The only other debates that this blog has covered in this depth were the God debate and the China debate. This one, in the choice and balance of speakers and the consequent quality of both speaking and argument, was best. Tribute must be paid to those who put it all together. As the Union’s librarian and as the one who opened the debate, I’d like to think that Ben Sullivan had a hand in its organisation. I was not very polite about his contribution, and with good reason – his speaking was inept and his arguments puerile, so I’d like to think he warrants a bouquet that might slightly modify my brickbats.

Anniversary ‘King and Country’ Debate. This one is opened by Ben Sullivan

Some months ago this blog covered all the speeches in an Oxford Union debate on the subject of belief in God. Today I want to start an equally comprehensive coverage of a debate to mark the 80th anniversary of probably the most (in)famous debate the Union has ever held – “This House would under no circumstances fight for its King and country”. If I recounted more details of that debate I might ineptly spoil what speakers will tell you.

In this debate, whose motion is “This house would not fight for Queen and country” the speakers are –

  1. Ben Sullivan, librarian of the Oxford Union [for the motion]
  2. Rory Stewart [against]
  3. Ben Griffin [for]
  4. Nikolai Tolstoy  [against]
  5. Gareth Porter [for]
  6. Malcolm Rifkind [against]

– and I will summarise the debate afterwards.

First impressions are important, and Sullivan’s first impression is that he is a talking head. Does he need to consult his paper to tell us that his voice is husky? No of course not, so immediately we are informed that his script is his security blanket.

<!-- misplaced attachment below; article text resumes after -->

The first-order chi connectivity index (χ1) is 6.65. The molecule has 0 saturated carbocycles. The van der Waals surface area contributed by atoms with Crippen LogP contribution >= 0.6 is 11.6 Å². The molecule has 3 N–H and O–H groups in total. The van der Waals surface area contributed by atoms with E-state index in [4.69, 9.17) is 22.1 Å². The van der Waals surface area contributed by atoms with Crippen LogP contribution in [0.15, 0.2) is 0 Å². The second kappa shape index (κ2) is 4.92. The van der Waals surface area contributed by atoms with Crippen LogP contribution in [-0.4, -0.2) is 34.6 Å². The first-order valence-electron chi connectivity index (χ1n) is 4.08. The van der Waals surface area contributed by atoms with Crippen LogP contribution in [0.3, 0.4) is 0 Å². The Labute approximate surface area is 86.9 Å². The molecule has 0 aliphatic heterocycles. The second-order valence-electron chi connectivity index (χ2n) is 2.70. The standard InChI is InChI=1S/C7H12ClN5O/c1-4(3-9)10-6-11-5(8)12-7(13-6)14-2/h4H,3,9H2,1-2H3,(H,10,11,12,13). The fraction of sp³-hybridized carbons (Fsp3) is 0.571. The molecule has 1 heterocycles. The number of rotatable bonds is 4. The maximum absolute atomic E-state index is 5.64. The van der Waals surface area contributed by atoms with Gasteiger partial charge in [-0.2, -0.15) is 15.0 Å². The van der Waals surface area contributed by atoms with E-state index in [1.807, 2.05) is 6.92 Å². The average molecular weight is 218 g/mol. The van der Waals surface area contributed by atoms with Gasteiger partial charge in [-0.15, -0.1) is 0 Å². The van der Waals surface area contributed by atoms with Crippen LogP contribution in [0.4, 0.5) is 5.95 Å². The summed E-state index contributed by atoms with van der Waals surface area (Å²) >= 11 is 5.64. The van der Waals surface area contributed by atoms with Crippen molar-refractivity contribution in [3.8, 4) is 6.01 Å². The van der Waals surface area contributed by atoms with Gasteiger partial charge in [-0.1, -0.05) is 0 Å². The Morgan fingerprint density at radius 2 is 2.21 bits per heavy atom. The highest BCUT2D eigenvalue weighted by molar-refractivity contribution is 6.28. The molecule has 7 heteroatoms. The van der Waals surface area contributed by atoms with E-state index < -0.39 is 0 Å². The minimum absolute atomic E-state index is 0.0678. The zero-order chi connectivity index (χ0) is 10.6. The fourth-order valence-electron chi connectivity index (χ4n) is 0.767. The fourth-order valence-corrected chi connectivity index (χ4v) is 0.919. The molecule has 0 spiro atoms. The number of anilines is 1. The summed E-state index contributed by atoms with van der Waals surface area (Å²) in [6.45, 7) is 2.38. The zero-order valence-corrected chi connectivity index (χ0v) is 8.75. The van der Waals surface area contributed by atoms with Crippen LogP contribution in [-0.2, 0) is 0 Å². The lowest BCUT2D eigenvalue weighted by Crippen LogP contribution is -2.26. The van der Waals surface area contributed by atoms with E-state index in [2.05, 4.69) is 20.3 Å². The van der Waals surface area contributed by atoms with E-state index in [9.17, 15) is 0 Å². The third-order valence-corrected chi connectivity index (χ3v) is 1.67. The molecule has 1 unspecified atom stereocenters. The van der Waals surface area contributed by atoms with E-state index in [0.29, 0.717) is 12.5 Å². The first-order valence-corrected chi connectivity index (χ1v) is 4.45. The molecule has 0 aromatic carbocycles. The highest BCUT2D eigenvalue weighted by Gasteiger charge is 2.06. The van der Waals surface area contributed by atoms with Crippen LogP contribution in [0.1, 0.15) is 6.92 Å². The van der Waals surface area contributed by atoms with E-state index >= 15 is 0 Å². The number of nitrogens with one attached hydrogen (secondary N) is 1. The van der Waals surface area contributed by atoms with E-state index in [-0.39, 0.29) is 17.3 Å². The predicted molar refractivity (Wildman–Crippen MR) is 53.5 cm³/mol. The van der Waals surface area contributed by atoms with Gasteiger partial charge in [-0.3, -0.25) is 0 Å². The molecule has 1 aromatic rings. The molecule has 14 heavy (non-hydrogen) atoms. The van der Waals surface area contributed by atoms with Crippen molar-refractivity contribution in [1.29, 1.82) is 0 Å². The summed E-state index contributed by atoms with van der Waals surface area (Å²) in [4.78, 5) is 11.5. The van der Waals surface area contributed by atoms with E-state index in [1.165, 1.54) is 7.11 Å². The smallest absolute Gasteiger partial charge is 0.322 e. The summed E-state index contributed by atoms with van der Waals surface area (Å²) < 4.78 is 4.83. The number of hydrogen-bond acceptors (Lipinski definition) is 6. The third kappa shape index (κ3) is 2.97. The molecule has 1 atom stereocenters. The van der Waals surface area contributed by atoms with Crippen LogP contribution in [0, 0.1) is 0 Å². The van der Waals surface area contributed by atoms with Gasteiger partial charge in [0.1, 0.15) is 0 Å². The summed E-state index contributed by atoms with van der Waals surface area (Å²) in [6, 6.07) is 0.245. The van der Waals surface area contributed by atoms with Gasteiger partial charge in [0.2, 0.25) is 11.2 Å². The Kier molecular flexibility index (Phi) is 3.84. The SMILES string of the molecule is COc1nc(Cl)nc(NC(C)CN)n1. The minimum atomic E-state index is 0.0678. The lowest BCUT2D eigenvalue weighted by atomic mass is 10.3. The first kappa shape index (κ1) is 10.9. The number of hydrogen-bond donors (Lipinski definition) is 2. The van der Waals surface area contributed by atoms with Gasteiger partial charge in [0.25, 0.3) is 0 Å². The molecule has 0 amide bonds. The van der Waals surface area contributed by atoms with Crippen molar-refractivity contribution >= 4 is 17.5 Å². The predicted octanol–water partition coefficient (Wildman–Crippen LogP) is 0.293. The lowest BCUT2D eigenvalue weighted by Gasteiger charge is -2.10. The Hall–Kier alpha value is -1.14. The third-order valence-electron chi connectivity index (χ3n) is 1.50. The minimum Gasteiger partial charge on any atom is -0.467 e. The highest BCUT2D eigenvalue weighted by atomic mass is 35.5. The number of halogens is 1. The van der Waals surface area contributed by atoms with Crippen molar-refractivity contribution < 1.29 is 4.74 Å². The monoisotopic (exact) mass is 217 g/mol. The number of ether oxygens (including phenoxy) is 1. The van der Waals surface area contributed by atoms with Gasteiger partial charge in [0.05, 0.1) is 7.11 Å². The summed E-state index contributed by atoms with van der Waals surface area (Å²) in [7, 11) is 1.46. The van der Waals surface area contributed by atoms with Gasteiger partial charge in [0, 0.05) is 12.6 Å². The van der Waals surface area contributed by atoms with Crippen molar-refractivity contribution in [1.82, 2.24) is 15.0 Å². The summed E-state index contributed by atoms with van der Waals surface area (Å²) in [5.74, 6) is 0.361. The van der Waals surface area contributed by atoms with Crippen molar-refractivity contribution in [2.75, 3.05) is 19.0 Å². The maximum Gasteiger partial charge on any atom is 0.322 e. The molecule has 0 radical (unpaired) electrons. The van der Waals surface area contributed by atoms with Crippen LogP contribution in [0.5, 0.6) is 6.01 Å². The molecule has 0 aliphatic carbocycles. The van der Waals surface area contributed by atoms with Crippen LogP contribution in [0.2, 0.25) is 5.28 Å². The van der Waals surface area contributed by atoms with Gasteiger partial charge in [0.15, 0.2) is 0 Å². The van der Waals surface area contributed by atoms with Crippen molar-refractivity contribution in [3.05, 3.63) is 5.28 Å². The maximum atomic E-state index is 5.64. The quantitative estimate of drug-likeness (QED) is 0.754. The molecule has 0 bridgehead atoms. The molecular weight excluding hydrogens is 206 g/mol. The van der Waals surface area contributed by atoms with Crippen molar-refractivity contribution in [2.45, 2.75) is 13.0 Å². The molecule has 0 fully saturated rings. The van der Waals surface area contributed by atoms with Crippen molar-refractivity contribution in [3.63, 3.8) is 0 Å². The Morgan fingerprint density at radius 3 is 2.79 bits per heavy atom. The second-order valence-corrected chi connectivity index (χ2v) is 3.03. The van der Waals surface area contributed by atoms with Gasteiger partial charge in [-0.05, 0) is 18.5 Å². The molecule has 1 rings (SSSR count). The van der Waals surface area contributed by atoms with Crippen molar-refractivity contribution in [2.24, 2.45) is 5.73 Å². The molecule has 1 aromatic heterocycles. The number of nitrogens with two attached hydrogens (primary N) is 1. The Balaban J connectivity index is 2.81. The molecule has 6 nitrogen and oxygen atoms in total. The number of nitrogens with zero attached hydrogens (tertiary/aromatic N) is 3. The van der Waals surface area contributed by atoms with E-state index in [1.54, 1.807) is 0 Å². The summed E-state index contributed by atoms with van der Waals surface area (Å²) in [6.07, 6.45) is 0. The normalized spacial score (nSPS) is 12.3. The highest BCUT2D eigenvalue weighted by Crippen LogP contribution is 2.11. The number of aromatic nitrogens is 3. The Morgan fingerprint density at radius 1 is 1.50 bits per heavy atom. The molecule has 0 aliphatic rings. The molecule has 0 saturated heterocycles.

There are, nevertheless, a few circumstances under which it is appropriate to read your material; and shortly after he begins Sullivan meets one of them. As first speaker, and also his being Librarian of the Union, he is the host.  Therefore it falls to him to introduce the debate and its speakers. While he is doing that, why doesn’t he just pick up the paper and read? The audience will instantly understand that, as he is giving them detailed information about all the speakers, he owes it to them to get all his facts precisely correct. Apart from a bit of stumbling, which he might not have done had he been holding his paper in front of him, he does these introductions competently. His speech actually begins at 4:06.

At this point he reaches miles above his competence. He has not even the first idea of how to prepare or deliver a speech. I am happy to leave it to subsequent speakers to fillet his arguments if they wish, but I am not happy watching this. This is wall-to-wall cringe. He reads every word, stumbles the whole time, speaks too fast, and is just generally incoherent. It is safe to assume that he is bright, which is why he is librarian (and even at Oxford in the first place) so he could easily learn how to speak. In the mean time I can only say that I have had pleasanter headaches.

Being of stern stuff, and conscientious on behalf of my readers, I endured the speech to the end. Thus I witnessed a moment (at 11:41) that managed to cause me to wince even while I was mid-cringe. If you are going to be overtly pedantic you must first be sure you are correct or you will lock yourself into a pillory.

“…whomever he may be…”

…is incorrect. The verb ‘to be’ cannot have an object, so the accusative version of ‘whoever’ is ghastly in this context. It’s a little precious in any spoken context. Had he been shooting this from the hip I might have forgiven it, but he actually wrote down that horror.

I strongly urge Ben Sullivan to get some lessons; and I hope for his sake that subsequent speakers in this debate are courteous enough to let him down lightly. We shall see.